Blog

One Empty Shelf’s year of buying nothing. Minimalism Part 2.

An Adventure into Minimalism

minimalism-empty-shelfYou may have read elsewhere on One Empty Shelf about my year of buying nothing, which I did in 2012 and which was such an adventure. I blogged throughout on the first incarnation of One Empty Shelf, and reading through my old posts has brought back the lessons, the struggles and many more memories. I’m posting my old blogs here as a guide to what I discovered during that year. I’m posting them with no editing or re-writing so excuse any spelling, grammar and general bad writing…! You can read more about life afterwards here and here.

This is Part 2-the last 6 months.

2/7/2012

Last night I’d made a decision to quit this experiment. I’d had enough. I know that I don’t need ‘things’ but I sure as hell want those things.

I want a new soft leather journal. Some new jeans. More jumpers as this summer ain’t happening any time soon. Jumpers without holes in, or paint stains down them. Jeans that a) fit and b) aren’t covered in woodstain.

I want to feel confident when I go out, not that I am dressed like a scrubber.

My black work jumper has got holes in. I split a work skirt the other week with my big ass. I’m not going to buy any more work clothes because of some other reasons.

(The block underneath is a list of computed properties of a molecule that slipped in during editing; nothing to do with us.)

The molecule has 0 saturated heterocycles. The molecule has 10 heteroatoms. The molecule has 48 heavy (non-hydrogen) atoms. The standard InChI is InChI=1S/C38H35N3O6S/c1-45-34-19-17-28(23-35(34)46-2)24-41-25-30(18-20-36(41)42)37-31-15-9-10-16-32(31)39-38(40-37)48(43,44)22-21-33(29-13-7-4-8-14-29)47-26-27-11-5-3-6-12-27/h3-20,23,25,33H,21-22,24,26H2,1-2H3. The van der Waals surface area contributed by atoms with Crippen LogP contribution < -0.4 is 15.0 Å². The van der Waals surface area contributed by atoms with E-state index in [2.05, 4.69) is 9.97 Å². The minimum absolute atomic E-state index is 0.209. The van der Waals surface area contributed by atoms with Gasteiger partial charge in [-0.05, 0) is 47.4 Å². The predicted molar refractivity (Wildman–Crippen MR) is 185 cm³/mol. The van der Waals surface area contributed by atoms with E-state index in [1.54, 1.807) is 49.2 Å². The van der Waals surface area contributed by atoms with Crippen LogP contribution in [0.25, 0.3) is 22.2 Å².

Today I was getting up, lifting weights, and then going shopping.

Then I caught myself, just in time. I am writing this as it is a distraction from jumping in the car with my savings and blowing the lot in the house of fraser sale.

Why now? After 6 months of not buying, why is it suddenly all-consuming?

I used to buy things to validate myself. I thought that if I had this certain book, or brand of notebook, or bag, or shoes, or coat…that I could be somebody else. That I could buy into the lifestyle I aspired to, and maybe kid a few people out there that this was who I really was.

That I could kid myself that this was who I really was.

This time round it’s the same premise, different shoes. I’d convinced myself that no, I no longer need the designer stuff. I want to be the ‘real’ me, the person I used to be, the more ‘eclectic’ side. That was what made me happy, I was who I was, and didn’t care. Then my job role slowly became the ruler of my life, and I forgot.